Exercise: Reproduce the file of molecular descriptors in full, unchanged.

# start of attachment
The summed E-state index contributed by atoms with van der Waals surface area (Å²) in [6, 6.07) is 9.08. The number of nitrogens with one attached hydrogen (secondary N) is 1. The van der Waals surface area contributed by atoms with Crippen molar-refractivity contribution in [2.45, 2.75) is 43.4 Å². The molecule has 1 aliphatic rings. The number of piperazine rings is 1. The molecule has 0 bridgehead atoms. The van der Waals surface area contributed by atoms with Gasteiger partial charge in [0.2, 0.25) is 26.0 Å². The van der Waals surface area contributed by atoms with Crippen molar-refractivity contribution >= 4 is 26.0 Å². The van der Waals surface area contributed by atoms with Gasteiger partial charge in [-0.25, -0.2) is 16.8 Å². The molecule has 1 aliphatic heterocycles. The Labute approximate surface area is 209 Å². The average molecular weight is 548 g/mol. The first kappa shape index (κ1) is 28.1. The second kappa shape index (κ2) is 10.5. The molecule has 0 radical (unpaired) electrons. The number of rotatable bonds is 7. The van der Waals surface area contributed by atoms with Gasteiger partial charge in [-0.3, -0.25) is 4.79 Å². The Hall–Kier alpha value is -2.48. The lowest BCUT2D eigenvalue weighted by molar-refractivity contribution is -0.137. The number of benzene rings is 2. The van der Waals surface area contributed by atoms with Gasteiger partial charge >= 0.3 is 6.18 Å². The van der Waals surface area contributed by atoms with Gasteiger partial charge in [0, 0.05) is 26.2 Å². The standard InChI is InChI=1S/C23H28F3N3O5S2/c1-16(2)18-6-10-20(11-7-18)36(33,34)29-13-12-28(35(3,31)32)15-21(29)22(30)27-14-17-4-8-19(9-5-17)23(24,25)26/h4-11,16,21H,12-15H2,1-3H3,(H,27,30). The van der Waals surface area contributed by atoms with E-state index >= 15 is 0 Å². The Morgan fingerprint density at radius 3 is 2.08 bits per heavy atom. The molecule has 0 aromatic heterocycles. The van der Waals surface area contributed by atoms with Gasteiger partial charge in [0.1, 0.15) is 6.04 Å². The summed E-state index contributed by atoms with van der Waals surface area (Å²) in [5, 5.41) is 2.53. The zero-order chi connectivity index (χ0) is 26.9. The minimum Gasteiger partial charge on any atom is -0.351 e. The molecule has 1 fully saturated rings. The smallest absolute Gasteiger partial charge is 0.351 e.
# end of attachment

The summed E-state index contributed by atoms with van der Waals surface area (Å²) in [6, 6.07) is 9.08. The number of nitrogens with one attached hydrogen (secondary N) is 1. The van der Waals surface area contributed by atoms with Crippen molar-refractivity contribution in [2.45, 2.75) is 43.4 Å². The molecule has 1 aliphatic rings. The number of piperazine rings is 1. The molecule has 0 bridgehead atoms. The van der Waals surface area contributed by atoms with Gasteiger partial charge in [0.2, 0.25) is 26.0 Å². The van der Waals surface area contributed by atoms with Crippen molar-refractivity contribution >= 4 is 26.0 Å². The van der Waals surface area contributed by atoms with Gasteiger partial charge in [-0.25, -0.2) is 16.8 Å². The molecule has 1 aliphatic heterocycles. The Labute approximate surface area is 209 Å². The average molecular weight is 548 g/mol. The first kappa shape index (κ1) is 28.1. The second kappa shape index (κ2) is 10.5. The molecule has 0 radical (unpaired) electrons. The number of rotatable bonds is 7. The van der Waals surface area contributed by atoms with Gasteiger partial charge in [-0.3, -0.25) is 4.79 Å². The Hall–Kier alpha value is -2.48. The lowest BCUT2D eigenvalue weighted by molar-refractivity contribution is -0.137. The number of benzene rings is 2. The van der Waals surface area contributed by atoms with Gasteiger partial charge >= 0.3 is 6.18 Å². The van der Waals surface area contributed by atoms with Gasteiger partial charge in [0, 0.05) is 26.2 Å². The standard InChI is InChI=1S/C23H28F3N3O5S2/c1-16(2)18-6-10-20(11-7-18)36(33,34)29-13-12-28(35(3,31)32)15-21(29)22(30)27-14-17-4-8-19(9-5-17)23(24,25)26/h4-11,16,21H,12-15H2,1-3H3,(H,27,30). The van der Waals surface area contributed by atoms with E-state index >= 15 is 0 Å². The Morgan fingerprint density at radius 3 is 2.08 bits per heavy atom. The molecule has 0 aromatic heterocycles. The van der Waals surface area contributed by atoms with Gasteiger partial charge in [0.1, 0.15) is 6.04 Å². The summed E-state index contributed by atoms with van der Waals surface area (Å²) in [5, 5.41) is 2.53. The zero-order chi connectivity index (χ0) is 26.9. The minimum Gasteiger partial charge on any atom is -0.351 e. The molecule has 1 fully saturated rings. The smallest absolute Gasteiger partial charge is 0.351 e.